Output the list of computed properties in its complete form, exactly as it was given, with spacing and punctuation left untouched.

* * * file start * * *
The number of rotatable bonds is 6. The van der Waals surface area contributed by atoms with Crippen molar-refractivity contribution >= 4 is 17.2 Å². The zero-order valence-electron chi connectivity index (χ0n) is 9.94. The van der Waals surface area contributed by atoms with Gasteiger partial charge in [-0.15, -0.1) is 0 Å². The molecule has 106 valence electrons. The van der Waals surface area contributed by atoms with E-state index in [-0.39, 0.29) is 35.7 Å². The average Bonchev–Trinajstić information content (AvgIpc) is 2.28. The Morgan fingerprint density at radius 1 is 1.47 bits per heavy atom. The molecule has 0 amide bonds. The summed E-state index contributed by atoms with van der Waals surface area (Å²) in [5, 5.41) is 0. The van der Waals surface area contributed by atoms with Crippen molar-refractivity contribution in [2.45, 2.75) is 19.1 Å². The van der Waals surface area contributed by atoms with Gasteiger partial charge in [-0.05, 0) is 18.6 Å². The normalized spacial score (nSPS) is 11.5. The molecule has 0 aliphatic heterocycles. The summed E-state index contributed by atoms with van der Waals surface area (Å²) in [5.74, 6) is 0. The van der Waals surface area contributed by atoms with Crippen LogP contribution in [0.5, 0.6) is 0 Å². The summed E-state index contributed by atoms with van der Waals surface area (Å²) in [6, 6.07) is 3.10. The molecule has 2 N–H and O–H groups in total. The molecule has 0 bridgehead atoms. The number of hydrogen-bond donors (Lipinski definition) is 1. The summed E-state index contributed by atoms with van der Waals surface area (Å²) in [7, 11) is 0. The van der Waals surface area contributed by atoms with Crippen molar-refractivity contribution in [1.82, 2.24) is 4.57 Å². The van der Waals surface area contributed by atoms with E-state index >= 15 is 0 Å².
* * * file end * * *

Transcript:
The number of rotatable bonds is 6. The van der Waals surface area contributed by atoms with Crippen molar-refractivity contribution >= 4 is 17.2 Å². The zero-order valence-electron chi connectivity index (χ0n) is 9.94. The van der Waals surface area contributed by atoms with Gasteiger partial charge in [-0.15, -0.1) is 0 Å². The molecule has 106 valence electrons. The van der Waals surface area contributed by atoms with E-state index in [-0.39, 0.29) is 35.7 Å². The average Bonchev–Trinajstić information content (AvgIpc) is 2.28. The Morgan fingerprint density at radius 1 is 1.47 bits per heavy atom. The molecule has 0 amide bonds. The summed E-state index contributed by atoms with van der Waals surface area (Å²) in [5, 5.41) is 0. The van der Waals surface area contributed by atoms with Crippen molar-refractivity contribution in [2.45, 2.75) is 19.1 Å². The van der Waals surface area contributed by atoms with Gasteiger partial charge in [-0.05, 0) is 18.6 Å². The normalized spacial score (nSPS) is 11.5. The molecule has 0 aliphatic heterocycles. The summed E-state index contributed by atoms with van der Waals surface area (Å²) in [5.74, 6) is 0. The van der Waals surface area contributed by atoms with Crippen LogP contribution in [0.5, 0.6) is 0 Å². The summed E-state index contributed by atoms with van der Waals surface area (Å²) in [6, 6.07) is 3.10. The molecule has 2 N–H and O–H groups in total. The molecule has 0 bridgehead atoms. The number of hydrogen-bond donors (Lipinski definition) is 1. The summed E-state index contributed by atoms with van der Waals surface area (Å²) in [7, 11) is 0. The van der Waals surface area contributed by atoms with Crippen molar-refractivity contribution in [1.82, 2.24) is 4.57 Å². The van der Waals surface area contributed by atoms with E-state index >= 15 is 0 Å².